Bush, Orthodoxy, & Damon Linker
From the always insightful and provocative Daniel Larison:
As I noted long ago, and as Ross has suggested again this week, it makes no sense to blame Christian orthodoxy or traditional Christianity for the religiously-tinged ideology of the Bush administration and the resulting failures of this ideology’s optimistic and hubristic approach to the world. It is no accident that the most strident and early critics of the Bush administration hailed from traditionalist Catholic and Orthodox circles that make Linker’s bete noire of First Things look like the relatively liberal, ecumenist forum that it is. Mr. Bush espoused a horrifyingly heterodox religious vision, one far more akin to the messianic Americanism that forms part of what Bacevich has called national security ideology than it is to anything that could fairly be called orthodoxy.
This has created a predicament for the majority of conservative Christians who tended to go along with, if not actively defend, Mr. Bush’s acts and rhetoric. Having identified strongly with him, these Christians–Linker’s “champions of orthodoxy”–ensured that his errors would be imputed to their beliefs, even though Bush had a very different set of assumptions. It seems more reasonable to conclude that the “champions of orthodoxy” were undermining orthodoxy to the extent that they aligned themselves with the gnostic Bush rather than judging the failure of the Bush political project to be a demonstration of the flaws in an alliance between orthodoxy and politics. It might be that somewhere in all of this there is a “cautionary tale about what happens to politics and faith” when they combine in certain ways, but what does religious orthodoxy have to do with any of this? There is a far better argument to be made that the lesson to be learned is that greater fidelity to orthodoxy would have avoided many of the errors of the Bush Era by grounding those Christians who identified with Bush politically in the stable and sobering truths of theologically conservative Christianity.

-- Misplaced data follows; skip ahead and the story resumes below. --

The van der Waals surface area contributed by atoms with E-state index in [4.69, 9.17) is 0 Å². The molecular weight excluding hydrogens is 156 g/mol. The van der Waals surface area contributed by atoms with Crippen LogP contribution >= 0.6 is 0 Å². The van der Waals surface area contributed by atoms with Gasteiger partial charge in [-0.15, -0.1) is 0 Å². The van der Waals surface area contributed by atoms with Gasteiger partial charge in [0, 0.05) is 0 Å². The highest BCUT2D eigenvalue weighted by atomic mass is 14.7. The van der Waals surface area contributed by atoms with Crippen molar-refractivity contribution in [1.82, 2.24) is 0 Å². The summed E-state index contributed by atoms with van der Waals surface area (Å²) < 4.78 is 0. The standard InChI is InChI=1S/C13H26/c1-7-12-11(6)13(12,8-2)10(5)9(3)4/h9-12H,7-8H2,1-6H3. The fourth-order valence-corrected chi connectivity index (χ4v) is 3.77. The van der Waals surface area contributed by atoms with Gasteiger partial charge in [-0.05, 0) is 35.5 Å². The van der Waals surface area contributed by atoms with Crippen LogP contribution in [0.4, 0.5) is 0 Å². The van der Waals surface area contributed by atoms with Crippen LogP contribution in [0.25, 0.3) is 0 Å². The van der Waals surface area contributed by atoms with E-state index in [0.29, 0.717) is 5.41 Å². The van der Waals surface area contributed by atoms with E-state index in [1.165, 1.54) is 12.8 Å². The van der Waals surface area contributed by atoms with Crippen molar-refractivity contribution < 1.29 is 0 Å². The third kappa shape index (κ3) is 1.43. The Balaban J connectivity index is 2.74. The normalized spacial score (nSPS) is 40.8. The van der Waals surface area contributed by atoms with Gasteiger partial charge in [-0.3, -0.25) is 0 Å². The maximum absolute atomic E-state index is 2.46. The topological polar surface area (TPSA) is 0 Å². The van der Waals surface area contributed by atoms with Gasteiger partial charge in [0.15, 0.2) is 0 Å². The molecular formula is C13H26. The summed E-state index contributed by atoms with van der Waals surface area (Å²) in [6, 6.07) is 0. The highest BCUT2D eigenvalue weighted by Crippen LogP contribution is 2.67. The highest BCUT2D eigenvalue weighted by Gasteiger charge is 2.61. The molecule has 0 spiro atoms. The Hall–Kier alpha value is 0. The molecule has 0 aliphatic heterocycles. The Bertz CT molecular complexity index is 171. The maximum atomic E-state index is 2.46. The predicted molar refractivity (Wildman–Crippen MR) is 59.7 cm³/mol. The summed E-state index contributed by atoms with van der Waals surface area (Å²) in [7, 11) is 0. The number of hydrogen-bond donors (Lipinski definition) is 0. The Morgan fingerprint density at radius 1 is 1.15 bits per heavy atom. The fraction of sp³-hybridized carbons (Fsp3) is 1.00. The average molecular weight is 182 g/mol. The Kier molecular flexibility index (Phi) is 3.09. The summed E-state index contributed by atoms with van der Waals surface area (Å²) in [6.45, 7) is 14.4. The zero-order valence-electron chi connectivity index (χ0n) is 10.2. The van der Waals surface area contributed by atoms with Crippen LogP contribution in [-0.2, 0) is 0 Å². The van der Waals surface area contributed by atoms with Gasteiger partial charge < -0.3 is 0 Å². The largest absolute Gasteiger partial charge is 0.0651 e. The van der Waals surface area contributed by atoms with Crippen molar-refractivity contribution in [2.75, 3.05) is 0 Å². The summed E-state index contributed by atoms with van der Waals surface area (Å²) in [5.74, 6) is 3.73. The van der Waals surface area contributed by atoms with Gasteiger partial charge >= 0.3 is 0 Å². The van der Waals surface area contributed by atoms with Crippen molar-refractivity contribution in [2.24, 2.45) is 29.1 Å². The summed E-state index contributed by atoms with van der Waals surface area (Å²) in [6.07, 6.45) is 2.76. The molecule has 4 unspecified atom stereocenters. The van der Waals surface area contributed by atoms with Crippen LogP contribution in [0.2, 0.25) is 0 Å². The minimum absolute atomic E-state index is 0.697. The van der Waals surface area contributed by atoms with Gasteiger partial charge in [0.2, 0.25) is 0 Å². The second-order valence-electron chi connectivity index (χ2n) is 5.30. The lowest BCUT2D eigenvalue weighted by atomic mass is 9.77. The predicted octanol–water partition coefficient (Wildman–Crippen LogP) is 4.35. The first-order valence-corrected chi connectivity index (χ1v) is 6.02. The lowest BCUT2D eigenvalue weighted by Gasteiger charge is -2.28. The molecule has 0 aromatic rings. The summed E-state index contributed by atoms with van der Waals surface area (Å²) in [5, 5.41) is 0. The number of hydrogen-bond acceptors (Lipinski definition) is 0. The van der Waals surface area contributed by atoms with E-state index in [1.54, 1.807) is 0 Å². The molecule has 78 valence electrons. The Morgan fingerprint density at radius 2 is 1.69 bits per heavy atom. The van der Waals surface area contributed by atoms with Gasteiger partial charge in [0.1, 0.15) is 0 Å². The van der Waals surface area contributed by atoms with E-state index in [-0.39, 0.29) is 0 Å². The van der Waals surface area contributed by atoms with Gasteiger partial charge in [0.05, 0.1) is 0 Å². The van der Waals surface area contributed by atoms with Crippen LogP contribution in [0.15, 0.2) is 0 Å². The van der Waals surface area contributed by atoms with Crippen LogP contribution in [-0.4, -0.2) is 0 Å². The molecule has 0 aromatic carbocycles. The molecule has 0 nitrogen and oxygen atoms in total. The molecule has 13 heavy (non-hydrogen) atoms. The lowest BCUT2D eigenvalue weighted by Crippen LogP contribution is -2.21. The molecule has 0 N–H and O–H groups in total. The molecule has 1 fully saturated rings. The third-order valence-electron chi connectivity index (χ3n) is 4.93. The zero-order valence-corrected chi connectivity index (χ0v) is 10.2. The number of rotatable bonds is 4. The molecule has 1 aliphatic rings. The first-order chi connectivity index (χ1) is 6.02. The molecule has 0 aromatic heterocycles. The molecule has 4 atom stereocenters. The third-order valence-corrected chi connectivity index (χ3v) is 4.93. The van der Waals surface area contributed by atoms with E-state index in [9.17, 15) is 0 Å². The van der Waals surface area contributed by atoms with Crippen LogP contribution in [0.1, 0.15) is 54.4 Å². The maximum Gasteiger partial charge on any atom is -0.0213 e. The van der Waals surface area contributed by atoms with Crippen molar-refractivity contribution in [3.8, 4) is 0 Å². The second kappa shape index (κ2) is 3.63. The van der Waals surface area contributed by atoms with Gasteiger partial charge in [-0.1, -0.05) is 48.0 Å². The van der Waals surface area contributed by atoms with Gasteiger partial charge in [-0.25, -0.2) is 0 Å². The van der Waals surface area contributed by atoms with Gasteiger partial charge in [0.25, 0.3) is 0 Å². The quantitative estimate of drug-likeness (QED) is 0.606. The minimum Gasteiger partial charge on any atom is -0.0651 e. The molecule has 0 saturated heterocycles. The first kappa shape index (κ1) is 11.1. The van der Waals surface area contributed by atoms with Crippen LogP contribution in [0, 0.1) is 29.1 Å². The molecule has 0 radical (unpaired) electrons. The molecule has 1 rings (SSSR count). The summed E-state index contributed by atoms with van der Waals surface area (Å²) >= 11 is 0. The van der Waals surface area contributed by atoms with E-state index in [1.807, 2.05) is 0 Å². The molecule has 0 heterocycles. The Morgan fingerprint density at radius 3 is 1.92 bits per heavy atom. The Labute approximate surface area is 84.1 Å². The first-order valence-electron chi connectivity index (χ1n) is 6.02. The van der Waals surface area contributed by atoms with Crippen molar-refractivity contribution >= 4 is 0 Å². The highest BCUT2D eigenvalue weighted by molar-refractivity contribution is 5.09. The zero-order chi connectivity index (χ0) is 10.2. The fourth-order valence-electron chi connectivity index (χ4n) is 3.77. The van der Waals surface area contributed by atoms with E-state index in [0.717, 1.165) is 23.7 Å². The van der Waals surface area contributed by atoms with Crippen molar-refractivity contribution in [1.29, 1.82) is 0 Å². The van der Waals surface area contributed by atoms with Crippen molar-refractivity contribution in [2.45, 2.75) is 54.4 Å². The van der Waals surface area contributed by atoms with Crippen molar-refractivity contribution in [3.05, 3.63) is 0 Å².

If Linker insists that Rod acknowledge that traditional Christians in previous eras defended moral injustices in the name of resisting political and social change, he cannot credibly maintain that the Christians who backed and defended a proponent of global democratic revolution can still be counted as orthodox or traditional for the purposes of making criticisms about the mixing of religion and politics today. Linker hopes that Ross will come away with the idea that more traditional and orthodox Christians should “keep their distance from political power,” but this makes sense only if you believe that it was proximity to power rather than the perverse and misguided ideas that were prevailing at the center of power that mattered. Perhaps if there had been more genuinely traditional and orthodox voices whispering to Mr. Bush that he was mortal, warning that pride is one of the most dangerous sins, or explaining to him that chiliasm and gnosticism were grave errors, he would not have been so ready to embark on path of mad revolutionary warfare and global transformation. Orthodoxy had no influence, but naturally Linker believes that it still had too much, which pretty well sums up his misreading of the religious and political landscape today.
I agree with much of this, and it strikes me that Bush was heterodox both as a conservative and in the sense Larison describes. Many orthodox Christians (and orthodox conservatives) who supported him were disappointed by his heterodoxy, but they nevertheless are blamed for his failures. In one sense, that’s entirely fair. If your guy does well in politics, you look smart. If not, then not. But it does suggest Linker’s campaign to drive orthodoxy out of public discourse, to be replaced with some form of mushy Moralistic Therapeutic Deism, is misguided. Whatever else one believes about MTD, it’s hardly a hedge against, well, much of anything other than theocracy.